Preparing for Havasupai: How to obtain a permit & plan for your trip
Havasupai is a coveted backpacking trip for adventure seekers around the world. Take a peek at one of the many waterfalls and you’ll see why. In this post, I’ll detail your best chance of getting permits (there’s more than one way) and how to plan your trip thereafter.
The most common means of obtaining permits for Havasupai is through their website here: https://www.havasupaireservations.com . Seems easy enough. Ha! On a specified date and time (for the 2019 season it was Feb 1 at 7am mountain time) the site goes live and will allow you to purchase permits for that camping season. The caveat? You and thousands of others are also trying to get permits to Havasupai. We were lucky enough to go with a friend who had already obtained permits this way in the past. She had some “tricks” if you will and I’ll go ahead and share what we did (and by “we” I mean “she”). Prior to opening day we had already pre determined the dates (you can ONLY book 4 day/3 night reservations) and the number of permits we needed (max is 10). We each set up an account and pre-populated our credit card info on the site. This way, we all worked on getting permits at the same time on opening day. When the website finally went live it froze and crashed for about 2 hours. Persistence is key, because the website crashes and lags for everyone. Our friend, Juliana, was finally able to get through and book permits. (Cue all the clinks and confetti… at 9am). Our first hurdle was complete, now it was time for all the planning and logistics.
(Some side notes: If you miss the Feb 1 opening day for permits, I have heard of other success stories by either 1. going through the site directly and checking regularly for cancellations or 2. joining one of the Facebook groups and checking routinely for permits that way.)
There are 3 main airports you can fly into near the trailhead: Phoenix (5 hour drive), Las Vegas (4 hour drive), or Flagstaff (3 hour drive). We chose Flagstaff. If you go to Havasupai during the hot season (which I recommend because the water is pretty cold), you’ll HAVE to get an early morning start on the hike in to avoid hiking in the heat of the day. Which means… you’ll likely be sleeping in your car at the trailhead for a couple hours instead of getting a hotel. The nearest hotel is about 1.5 hours away from the trailhead, so it doesn’t make a ton of sense to check out at 12 or 1 am.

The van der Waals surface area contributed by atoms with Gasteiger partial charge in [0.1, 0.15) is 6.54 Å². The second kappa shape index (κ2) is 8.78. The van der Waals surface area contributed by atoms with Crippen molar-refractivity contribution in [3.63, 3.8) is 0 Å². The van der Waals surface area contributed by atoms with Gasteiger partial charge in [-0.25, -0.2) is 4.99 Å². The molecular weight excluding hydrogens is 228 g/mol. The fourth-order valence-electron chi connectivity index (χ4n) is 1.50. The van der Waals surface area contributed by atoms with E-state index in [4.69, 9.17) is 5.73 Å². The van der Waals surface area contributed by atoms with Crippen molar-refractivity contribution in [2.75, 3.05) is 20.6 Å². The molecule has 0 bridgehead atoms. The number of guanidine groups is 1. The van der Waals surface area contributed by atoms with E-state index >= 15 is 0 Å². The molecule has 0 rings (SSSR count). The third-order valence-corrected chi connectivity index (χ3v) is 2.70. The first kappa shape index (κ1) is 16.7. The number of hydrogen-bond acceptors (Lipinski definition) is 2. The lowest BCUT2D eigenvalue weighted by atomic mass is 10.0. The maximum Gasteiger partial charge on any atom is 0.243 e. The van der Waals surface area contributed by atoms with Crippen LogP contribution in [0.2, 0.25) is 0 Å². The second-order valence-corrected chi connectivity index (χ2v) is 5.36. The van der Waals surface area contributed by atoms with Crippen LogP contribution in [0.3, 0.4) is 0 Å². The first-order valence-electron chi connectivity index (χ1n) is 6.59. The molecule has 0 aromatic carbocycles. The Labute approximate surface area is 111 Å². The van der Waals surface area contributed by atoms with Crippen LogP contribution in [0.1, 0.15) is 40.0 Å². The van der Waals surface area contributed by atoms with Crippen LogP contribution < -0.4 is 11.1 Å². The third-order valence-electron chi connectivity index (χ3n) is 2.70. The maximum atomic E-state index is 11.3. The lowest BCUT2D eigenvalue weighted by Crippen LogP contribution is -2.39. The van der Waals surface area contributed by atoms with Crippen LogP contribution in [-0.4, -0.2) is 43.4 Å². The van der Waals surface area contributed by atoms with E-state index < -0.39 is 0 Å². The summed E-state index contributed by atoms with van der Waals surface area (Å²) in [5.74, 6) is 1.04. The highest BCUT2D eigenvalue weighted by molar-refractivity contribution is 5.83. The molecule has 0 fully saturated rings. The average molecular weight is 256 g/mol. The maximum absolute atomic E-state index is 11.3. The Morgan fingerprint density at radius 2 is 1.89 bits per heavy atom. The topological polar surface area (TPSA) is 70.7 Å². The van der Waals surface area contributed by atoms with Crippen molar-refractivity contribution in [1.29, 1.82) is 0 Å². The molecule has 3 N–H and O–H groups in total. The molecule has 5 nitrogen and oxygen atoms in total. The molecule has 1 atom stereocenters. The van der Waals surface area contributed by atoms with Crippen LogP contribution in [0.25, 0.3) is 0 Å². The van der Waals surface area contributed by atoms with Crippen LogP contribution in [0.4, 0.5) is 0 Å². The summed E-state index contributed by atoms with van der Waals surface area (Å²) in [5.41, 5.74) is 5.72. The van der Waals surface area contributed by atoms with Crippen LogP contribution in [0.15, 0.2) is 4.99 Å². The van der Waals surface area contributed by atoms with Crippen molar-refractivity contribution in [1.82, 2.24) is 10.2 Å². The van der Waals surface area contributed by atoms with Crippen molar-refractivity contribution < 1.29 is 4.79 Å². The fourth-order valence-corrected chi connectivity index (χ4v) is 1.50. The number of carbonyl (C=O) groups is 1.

We ended up taking our 4 year old and 2 year old (which wasn’t the original plan, but I’m so happy it worked out that way). Thankfully, kids under 6 do not need permits, and we were able to reserve a mule to take our camping gear down and back out. That left our backs available for kids and necessities only.
(Mule side-note: You can reserve a round-trip mule ahead of time for 400$, or you can book one-way trips once you’re there. The bookings for round-trip mules take precedence, so you are not guaranteed a one-way slot. 2 people in our group hiked in with their gear and sent their gear out via mule as a last-minute reservation and had no difficulty in doing so. You can also *try* to get into and out of the canyon by helicopter, but it’s not guaranteed and the locals get priority. Personally, if you get the chance to go to Havasupai, I think you’d be selling yourself short by not hiking at least one way: in or out. You can also send bags by helicopter which is significantly cheaper than mule service, but also not guaranteed. Lastly, I have heard rumors of ill-treatment of the mules and horses at Havasupai in the past, and I think its worth mentioning that we did not observe this AT ALL. The animals looked well treated and healthy & there are very strict regulations regarding all bags that are checked into to the pack mule service.)
I hope you found this article helpful in planning your future trip to Havasupai. Please let me know in the comments below if I’m missing anything or if there are any questions I can answer!
To be continued: What to Pack for Havasupai–